The New Taiwan dollar will likely depreciate by around 6 percent against the U.S. dollar this year, driving up the price of imports and adding 0.15 to 0.3 percentage points to Taiwan’s consumer price index (CPI), according to central bank governor Yang Chin-long (楊金龍).
In a speech Tuesday at Academia Sinica’s Institute of Economics, Yang identified four main factors which have contributed to rising inflation in Taiwan over the last two years.
They included COVID-era supply chain bottlenecks, the impact of the Russia-Ukraine war on food and energy prices, and Taiwan’s vulnerability as a small economy to price fluctuations on international markets.
The other major factor has been imported inflation, driven both by the rising costs of imported materials and products and by the depreciation of the New Taiwan dollar, Yang said.
The impact of the local currency’s depreciation was evident, Yang said, based on the import price index — which measures the average change in prices of goods and services imported into Taiwan.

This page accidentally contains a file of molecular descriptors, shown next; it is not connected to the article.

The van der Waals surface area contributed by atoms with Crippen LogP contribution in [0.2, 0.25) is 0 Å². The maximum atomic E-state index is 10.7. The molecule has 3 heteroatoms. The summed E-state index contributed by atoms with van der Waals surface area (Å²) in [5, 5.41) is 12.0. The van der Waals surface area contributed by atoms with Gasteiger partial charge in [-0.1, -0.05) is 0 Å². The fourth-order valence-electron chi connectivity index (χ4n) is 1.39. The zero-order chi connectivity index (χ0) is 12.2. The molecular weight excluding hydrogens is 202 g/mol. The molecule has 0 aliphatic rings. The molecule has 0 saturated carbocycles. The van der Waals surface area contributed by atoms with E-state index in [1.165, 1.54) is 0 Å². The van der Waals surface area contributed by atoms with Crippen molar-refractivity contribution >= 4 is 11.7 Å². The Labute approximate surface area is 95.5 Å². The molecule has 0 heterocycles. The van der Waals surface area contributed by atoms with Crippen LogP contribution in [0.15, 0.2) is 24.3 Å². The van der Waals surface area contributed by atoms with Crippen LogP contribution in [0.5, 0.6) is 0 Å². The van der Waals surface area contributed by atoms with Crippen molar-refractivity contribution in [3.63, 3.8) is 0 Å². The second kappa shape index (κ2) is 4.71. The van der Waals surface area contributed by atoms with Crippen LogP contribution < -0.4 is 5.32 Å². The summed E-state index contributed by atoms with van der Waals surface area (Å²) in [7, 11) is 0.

From January to October 2022, the import price index increased by 11.17 percent in U.S. dollar terms, but because the Taiwan dollar was down 5 percent against the greenback over the same period, the index rose by 17.1 percent when calculated in Taiwan dollars, he said.
For 2022 as a whole, the central bank has estimated that the Taiwan dollar will depreciate by an average of 6 percent, Yang said, and if that holds, it will add on 0.15 to 0.3 percentage points to the CPI, which Yang described as still being within a “controllable” range.
In the longer term, Yang said he expected inflation to return to around 2 percent in 2023.
The central bank will announce its official 2023 economic growth and CPI forecasts in December.
Source: Focus Taiwan News Channel